Maybe so-called President Trump can do something about all this? But I forgot: he doesn’t believe that climate change is really happening at all. He is also too busy looking for international enemies wherever they may be?
Americans don’t really seem to care about economic competition when it comes to ensuring safety at U.S. airports. Things are different in Europe as we all know, but if Google has developed the best computer algorithms to identify concealed weapons in airport checkpoint body scanners in the U.S., wouldn’t the rest of the world want to do the same? Not so, I’m afraid. Those “wild and crazy” European Union officials are more concerned about Google’s business practices on their continent and want to exact some hefty fines that will delay many proven screening techniques in airports throughout Europe. I am not making this up!
So in the land of the free and the brave, we have industry-wide contests to select winners in developing the best body-scanning technology to identify concealed weapons on airline travelers. A $1.5 million contest to be exact, run by the U.S. Department of Homeland Security. It’s all about artificial intelligence for which the U.S. seems to be taking the lead in a large number of technological screening endeavors. For the rest of the world, this may all seem too “robotic”, but let’s face it, we need to make some changes quickly for safety’s sake The world’s traveling population is growing astronomically, and we need to rely more on available technological resources. We don’t need more “friendly skies”; we need more vigilance that technolgy can provide whereever we may be on land or in the skies. European resistance for the sake of a “level economic playing field” is misguided.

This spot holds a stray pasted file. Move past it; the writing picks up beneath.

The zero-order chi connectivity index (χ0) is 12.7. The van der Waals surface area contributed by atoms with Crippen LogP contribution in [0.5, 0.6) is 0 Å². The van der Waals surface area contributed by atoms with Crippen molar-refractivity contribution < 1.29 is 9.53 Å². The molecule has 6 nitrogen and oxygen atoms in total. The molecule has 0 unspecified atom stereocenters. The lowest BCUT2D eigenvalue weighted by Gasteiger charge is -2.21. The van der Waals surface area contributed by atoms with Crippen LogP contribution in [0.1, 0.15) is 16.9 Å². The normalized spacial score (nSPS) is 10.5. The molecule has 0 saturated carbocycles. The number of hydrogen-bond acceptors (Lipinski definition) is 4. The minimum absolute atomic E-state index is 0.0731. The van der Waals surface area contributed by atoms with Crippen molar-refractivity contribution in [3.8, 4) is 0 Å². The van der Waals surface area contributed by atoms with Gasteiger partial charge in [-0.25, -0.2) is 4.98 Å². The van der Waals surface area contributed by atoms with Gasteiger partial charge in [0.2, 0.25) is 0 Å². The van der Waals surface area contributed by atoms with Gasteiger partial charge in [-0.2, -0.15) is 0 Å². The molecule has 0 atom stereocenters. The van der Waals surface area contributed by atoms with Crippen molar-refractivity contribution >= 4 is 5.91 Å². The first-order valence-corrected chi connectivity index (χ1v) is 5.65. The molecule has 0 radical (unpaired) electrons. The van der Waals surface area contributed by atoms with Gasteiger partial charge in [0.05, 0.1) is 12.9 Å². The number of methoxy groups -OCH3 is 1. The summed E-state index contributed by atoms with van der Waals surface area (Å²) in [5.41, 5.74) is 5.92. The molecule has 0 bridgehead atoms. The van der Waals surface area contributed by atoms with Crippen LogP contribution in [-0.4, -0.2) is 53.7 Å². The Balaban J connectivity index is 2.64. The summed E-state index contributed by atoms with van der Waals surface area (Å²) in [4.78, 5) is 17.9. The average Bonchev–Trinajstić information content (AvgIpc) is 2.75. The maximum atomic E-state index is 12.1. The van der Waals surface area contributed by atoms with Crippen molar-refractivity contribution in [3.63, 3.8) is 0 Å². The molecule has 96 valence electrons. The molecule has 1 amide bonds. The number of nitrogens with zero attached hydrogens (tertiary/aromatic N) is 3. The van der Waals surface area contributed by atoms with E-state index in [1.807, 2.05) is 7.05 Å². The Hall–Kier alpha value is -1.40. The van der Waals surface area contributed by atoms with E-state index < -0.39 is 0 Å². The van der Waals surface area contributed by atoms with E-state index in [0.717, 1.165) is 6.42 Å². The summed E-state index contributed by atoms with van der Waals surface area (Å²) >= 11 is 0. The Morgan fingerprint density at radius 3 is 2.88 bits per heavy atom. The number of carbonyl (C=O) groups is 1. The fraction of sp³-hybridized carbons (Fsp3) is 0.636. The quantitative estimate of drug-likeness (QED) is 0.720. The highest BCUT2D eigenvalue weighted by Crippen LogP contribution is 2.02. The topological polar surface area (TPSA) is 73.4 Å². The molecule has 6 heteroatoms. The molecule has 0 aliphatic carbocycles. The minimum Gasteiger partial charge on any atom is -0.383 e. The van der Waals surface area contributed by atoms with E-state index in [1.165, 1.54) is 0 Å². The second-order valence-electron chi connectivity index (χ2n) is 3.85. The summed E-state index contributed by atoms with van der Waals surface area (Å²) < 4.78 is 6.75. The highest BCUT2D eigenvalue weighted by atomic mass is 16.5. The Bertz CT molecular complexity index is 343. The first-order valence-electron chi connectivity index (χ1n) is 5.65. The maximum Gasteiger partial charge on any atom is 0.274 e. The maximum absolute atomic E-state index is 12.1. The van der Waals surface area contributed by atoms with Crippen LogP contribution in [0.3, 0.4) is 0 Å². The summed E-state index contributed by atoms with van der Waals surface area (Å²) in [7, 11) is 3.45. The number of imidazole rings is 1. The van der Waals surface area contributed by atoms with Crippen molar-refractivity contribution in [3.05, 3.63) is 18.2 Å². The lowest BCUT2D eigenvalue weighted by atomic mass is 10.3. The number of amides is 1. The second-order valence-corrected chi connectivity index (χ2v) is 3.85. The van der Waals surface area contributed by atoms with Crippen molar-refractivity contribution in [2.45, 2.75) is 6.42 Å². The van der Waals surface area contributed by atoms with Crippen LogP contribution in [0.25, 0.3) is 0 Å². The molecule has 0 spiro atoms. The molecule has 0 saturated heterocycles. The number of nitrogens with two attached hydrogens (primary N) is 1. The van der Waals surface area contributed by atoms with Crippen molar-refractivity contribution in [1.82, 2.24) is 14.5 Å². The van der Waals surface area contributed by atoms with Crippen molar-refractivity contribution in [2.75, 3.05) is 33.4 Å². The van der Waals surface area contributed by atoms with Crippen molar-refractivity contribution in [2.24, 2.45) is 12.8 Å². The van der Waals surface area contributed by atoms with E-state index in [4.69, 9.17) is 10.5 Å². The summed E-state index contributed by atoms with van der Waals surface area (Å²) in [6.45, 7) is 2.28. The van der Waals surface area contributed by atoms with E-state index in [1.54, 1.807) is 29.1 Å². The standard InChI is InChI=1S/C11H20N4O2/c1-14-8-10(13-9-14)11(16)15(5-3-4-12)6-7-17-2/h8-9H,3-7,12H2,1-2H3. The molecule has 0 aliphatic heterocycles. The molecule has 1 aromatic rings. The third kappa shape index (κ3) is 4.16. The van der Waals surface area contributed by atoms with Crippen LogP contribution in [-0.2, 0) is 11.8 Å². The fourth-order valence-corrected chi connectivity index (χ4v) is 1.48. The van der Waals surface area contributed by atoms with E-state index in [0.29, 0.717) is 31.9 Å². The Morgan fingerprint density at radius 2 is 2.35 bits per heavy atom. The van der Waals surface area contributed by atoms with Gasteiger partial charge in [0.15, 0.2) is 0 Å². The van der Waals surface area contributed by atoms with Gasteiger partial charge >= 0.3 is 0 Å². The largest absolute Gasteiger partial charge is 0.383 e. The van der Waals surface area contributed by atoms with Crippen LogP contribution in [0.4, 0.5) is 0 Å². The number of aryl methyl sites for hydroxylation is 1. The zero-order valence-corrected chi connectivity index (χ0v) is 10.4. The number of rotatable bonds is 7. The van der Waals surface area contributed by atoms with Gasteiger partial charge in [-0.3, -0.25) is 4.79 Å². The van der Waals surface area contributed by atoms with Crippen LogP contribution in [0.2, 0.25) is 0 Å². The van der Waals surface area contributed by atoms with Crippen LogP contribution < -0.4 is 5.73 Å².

Please trust me, I am not advocating that America has all answers for airline safety world-wide. But I do believe that we can help in making airline travel safer wherever you may be traveling.
Back in my Peace Corps years, we were all eager to change the world. At least over a thousand of us who were in India in the mid to late sixties, but that all changed when Indira Gandhi sent us home. I have been back to India on two different occasions over the past decade. Technology has played a major role in India’s economic growth as a source of customer service and technical support to the rest of the world. But now many current local Indian authorities are increasingly clamping down on Internet and telecommunications access across the country. They have cited national security as the primary reason for restricting access. It also seems that local and state officials can conjure up other rationales. In one case, officials suspended social media apps to prevent cheating during a state exam for government accountant positions.
If India’s Prime Minister Narendra Modi wants to show American investors that his country has “the most open economy in the world,” he would do well to address these local practices from the national level. As I was often reminded during those Peace Corps years, India is the world’s largest democracy! The Indian government has taken steps to bring the country into the 21st Century: Its policies to reduce red tape, attract foreign businesses and expand digital services have enormous potential. It would be a shameful regression if these reforms fail to reach that potential because of suspended WiFi.